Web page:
A child may not have traditional in-person school, but they can still experience the thrill of learning something new. the feeling of completing a hard task. They can find new ways to interact with friends. What goodness can we find in our current situation? The more we look for it, the more we will notice the small gifts all around us. I think helping a child grow that sense of gratitude and awareness is incredibly helpful.
MP: What was it like to see your illustrator’s, Joanne Lew-Vriethoff, interpretation of your words?
ARH: It made me cry. Several times. I felt like I was handing Joanne a very heavy text and I expected to see heavy pictures. And instead, her illustration filled my text with light. It honestly felt a little like reading a completely different book. Her pictures changed the tone so dramatically for me that there was a shift in what I saw as the message of the book. It was incredible.
MP: You’ve written a novel for middle grade students, too. How was writing a picture book different or the same?
ARH: Writing a picture book was much faster. 🙂 I’ve written other picture books where the process feels much closer to my middle grade books. Lots and lots of revision. You’ll Find Me wasn’t like that though. The words felt more like a gift than something I had to hone into submission.
The biggest difference between writing a novel and a picture book is the illustrator and how they can change your book. With a novel, I have basically total control. With a picture book, I’m not even sure the author has half the control, the pictures are so important. Letting go of your creative work and allowing someone else to put their spin on it is actually kind of a scary and exhilarating process. Because of that, I feel like I can use a much lighter touch with picture books, leaving a lot more unsaid. And I like that.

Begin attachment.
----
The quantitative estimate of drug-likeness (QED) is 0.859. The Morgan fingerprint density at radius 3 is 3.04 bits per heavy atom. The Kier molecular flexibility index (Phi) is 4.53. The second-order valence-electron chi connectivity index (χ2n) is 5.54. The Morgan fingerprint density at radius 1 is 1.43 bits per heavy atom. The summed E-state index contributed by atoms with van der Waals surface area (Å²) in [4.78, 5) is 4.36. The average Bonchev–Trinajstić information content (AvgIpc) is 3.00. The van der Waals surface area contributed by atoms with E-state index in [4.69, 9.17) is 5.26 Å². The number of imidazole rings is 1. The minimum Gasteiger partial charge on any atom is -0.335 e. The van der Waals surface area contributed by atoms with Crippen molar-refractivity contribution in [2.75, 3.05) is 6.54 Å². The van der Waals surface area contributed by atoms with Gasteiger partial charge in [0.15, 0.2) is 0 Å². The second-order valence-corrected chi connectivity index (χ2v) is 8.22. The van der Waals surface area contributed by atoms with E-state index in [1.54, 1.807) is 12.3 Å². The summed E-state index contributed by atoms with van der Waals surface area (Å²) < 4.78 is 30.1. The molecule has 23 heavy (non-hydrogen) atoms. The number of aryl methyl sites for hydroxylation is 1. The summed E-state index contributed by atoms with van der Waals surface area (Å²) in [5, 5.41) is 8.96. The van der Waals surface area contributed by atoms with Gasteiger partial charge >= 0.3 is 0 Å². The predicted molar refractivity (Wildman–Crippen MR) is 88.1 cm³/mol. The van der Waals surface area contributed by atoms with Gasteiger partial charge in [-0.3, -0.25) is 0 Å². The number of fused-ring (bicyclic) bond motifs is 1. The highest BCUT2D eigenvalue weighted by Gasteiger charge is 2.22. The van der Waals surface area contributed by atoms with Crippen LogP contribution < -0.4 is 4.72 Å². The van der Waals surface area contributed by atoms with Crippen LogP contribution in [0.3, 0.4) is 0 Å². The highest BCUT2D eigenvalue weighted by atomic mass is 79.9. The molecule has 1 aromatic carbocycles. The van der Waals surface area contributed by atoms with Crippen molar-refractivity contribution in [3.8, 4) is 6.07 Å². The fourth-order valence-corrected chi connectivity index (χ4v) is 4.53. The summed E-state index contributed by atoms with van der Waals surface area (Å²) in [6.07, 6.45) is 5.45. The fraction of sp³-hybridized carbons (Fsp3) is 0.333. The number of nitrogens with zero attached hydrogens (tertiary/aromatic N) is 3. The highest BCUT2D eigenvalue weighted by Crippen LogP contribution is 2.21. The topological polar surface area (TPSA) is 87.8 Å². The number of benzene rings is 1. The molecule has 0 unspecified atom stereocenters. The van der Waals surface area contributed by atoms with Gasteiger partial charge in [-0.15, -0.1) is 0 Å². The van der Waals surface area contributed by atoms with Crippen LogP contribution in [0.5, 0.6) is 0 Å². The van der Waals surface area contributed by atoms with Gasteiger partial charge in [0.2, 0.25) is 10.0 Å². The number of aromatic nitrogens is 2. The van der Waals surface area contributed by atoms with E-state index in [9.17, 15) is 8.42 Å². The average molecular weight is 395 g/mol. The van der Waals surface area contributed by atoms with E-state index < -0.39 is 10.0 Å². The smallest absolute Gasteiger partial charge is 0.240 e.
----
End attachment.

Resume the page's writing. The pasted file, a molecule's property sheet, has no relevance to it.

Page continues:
MP: Do you have plans to write any more books?
ARH: Oh yes! I have more novels and picture books on the way in the next couple years and I’m working on more to try and sell. I’ve always got something I’m working on.
MP: What do you like to do when you aren’t writing?
ARH: I homeschool my children, play board games, read books, do crossword puzzles, yell about politics, play the piano and ukulele, and take naps!
MP: Is there a fun fact about you that readers might not know that you’d like to share?
ARH: I have traveled every inch of I-80 because of all the cross country moves I’ve made over the last fifteen years!
MP: What was your favorite children’s book when you were growing up?
ARH: I loved Walk Two Moons by Sharon Creech. It was the first book that really made me feel deeply and I never forgot it.
Hear Amanda read You’ll Find Me aloud here.
Related Books from Magination Press
You’ll Find Me
Loss becomes remembrance in this book that offers tender ways to pay tribute to, and meaningfully incorporate, a loved one’s lost presence into present and future life experiences. Be it departed friends, family, pets, and more, memories can carry us beyond the precious moments we have together to keep the ones we loved before in mind forever.
Throughout the book the omnipresent narrator encourages thoughtful reflection on the empty spaces left by the loss. The gentle scenes portrayed inspire recovery from sadness and honor those who are absent. This lyrical heartful story provides consent and gently encourage readers to move to a place of peace and acceptance despite the absence.